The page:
Nothing For It

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I spent a considerable number of frustrating hours attempting to secure internet access today. I will not bore anyone with the details. Looking on the bright side, I decided to tackle the paperwork for my annual tax return. This went quite well until I tackled my bank statements, which I receive on a quarterly basis. The most recent batch has not arrived. “No problem.” I thought. “Now I bank on line I can take the necessary details from there”. …………… “Ah……..”.

There was now nothing for it but to wander round the garden with my camera in hand and a mobile phone in my pocket. There are, of course, less pleasant ways of spending my time.

The clematis Montana now drapes the front wall upon which a trough of blue pansies smile; the potentilla now dances with the vinca.

The sweet scent of the wisteria pervades the area beneath its arbour.

Buds of blue irises and red poppies are simply biding their time.

While I wandered and emptied a trug or two into the compost, Jackie continued replenishing soil and planting in beds and containers.

These verbascum look down on similarly hued Erigeron,

Cow parsley in Dragon Bed

just as the cow parsley soars above everything else in the Dragon Bed.

pansies and clematis Marie Boisselot buds

In the Kitchen Bed’s stone urn white pansies bridge the season of faded white daffodils and that of clematis Marie Boisselot, whose buds can be observed in the obelisk behind.

Geranium Palmatum

The first of the geranium Palmatums, which will soon arrive in abundance, has lined up along the Shady Path in line with heucheras,

Shadow on heuchera

on the leaves of which a hebe casts its shadow.

Erigeron, aquilegia, vinca, alliums, silenes

Erigeron, aquilegias, vinca, alliums, and silenes crowd each other in the Weeping Birch Bed,

aubretia and wild strawberries

as do aubretia and wild strawberries in the Oval Bed opposite.

Butterfly Small White, honesty

Small White butterflies flitted about.

Rosariae de L'Hay corner of Rose Garden

Rosariae de L’Hay enlivens its corner of the Rose Garden.

This afternoon, until I was back on line, I continued reading John Le CarrĂ©’s The Night Manager.

Dinner this evening consisted of Jackie’s excellent pasta arrabbiata with which she drank Hoegaarden and I consumed A Dark Apothic 2015 Californian red.

 

 

 

 

What’s This Beetle?

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Supplementing this morning’s work on ‘A Knight’s Tale’ were my posts ‘Auntie Gwen’ and ‘One For Rebeckah’,

from which this photograph was included.

This afternoon the weather was dry, overcast, and humid, with the sun sometimes sneaking a peek at what I was up to. This was watering, dead-heading, and a little weeding.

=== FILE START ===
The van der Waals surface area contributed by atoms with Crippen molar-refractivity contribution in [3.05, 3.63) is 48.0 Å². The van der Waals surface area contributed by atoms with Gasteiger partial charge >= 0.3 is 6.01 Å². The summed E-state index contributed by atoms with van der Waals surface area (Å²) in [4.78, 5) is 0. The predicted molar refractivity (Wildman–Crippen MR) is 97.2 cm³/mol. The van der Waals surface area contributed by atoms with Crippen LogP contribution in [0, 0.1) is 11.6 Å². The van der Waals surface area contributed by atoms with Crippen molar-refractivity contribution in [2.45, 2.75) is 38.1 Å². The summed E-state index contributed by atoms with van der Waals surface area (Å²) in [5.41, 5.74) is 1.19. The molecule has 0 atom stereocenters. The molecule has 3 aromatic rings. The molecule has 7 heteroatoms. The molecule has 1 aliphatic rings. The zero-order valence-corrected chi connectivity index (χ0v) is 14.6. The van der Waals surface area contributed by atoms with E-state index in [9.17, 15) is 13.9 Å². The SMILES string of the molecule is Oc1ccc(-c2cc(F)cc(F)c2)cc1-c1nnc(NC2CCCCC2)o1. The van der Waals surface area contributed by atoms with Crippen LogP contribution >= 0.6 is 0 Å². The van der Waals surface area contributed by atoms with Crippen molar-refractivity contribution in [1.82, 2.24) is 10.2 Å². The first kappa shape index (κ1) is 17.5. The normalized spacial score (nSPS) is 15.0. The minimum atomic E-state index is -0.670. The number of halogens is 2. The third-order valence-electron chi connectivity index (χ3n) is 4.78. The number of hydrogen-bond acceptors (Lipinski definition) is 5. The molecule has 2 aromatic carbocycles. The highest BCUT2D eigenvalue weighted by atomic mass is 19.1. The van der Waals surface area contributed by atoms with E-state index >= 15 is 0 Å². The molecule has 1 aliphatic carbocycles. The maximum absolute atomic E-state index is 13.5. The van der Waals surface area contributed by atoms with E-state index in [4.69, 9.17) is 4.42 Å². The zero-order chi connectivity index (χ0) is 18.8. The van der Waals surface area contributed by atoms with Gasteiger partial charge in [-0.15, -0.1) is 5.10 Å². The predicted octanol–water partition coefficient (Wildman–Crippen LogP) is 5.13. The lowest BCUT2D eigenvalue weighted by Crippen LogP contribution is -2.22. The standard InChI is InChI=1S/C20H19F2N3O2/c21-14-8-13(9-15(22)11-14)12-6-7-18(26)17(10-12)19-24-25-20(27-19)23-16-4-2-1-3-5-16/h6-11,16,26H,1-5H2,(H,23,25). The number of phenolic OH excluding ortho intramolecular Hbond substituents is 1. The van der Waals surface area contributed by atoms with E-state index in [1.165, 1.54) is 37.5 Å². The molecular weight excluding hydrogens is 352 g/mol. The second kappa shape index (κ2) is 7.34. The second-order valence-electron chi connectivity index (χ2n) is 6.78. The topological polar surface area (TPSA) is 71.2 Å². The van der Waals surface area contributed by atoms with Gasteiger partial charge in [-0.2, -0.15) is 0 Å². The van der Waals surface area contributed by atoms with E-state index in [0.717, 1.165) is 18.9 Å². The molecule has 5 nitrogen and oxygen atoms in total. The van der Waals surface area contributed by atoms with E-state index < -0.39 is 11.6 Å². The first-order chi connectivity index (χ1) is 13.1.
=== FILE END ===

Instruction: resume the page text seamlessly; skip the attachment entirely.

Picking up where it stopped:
I then experienced considerable difficulty in loading new photographs into WordPress.

Bee on hebe

Pollen-dusted bees favoured the pink and purple hebes;

New Bed garden view

Deep red Bishop of Llandaff dahlias nod to the lilies in the New Bed. (See Head Gardener’s comment below – we don’t know the name of the dahlia, but it’s not the Bishop)

Gaura

We live in hope that this gaura, a plant with which we have so far been unsuccessful, will flourish in the Weeping Birch Bed.

'Pineapple' plant

On the other hand, Jackie has had great success with what we call ‘Pineapple’ plants, prised up from paving and placed in the Kitchen Bed.

Early this evening the sun reemerged and shed new light on the garden, bringing, incidentally, a cessation to loading problems. Maybe this was because the Head Gardener had returned and there was no further reason to sulk.

Echinaceas

A glow was lent to echinaceas

Phlox

and to phlox in the palm bed;

Crocosmia Lucifer

to the crocosmias, like this Lucifer;

Day lilies

to a much wider range of day lilies than we remember having;

Clematis 1Clematis 2

and to various clematises,

Clematis 3

including this one in which the Head Gardener can justifiably take great pride. As long-term readers will know, what is now the Rose Garden, was, three years ago, a concrete-bound, overgrown kitchen garden of sorts. This is where this raggedy specimen started life. Jackie lifted the wizened little plant, placed it in a pot adopted by the front garden trellis, and returned it to its roots in its birthplace.

Strawberries

Inherited wild strawberries are bearing fruit for the first time.

Beetle on liliesBeetle on lilies 2

As I passed the sweetly scented lilies in the New Bed, an iridescent green glint in the centre of one of the blooms flashed enticingly. Does anyone have any idea as to the beetle’s identity?

Miss Coleoptera on Twitter offers this suggestion: ‘Probably a Cetonia aurata or a Protaetia’. Uma offers this, in his comment below: ‘To me that looks like a Bombardier Beetle. Or perhaps the fellow is an oil beetle’. Google images confirms Cetonia aurata, which Oglach, below, has named as a chafer beetle..

If I had any sense I wouldn’t struggle when there’s a blip in the system. I’d just ignore it until it went away.

This evening we dined on Jackie’s delicious lamb jalfrezi and savoury rice topped with an omelette. She drank Hoegaarden and I drank Georges DuBoeuf Fleurie 2016.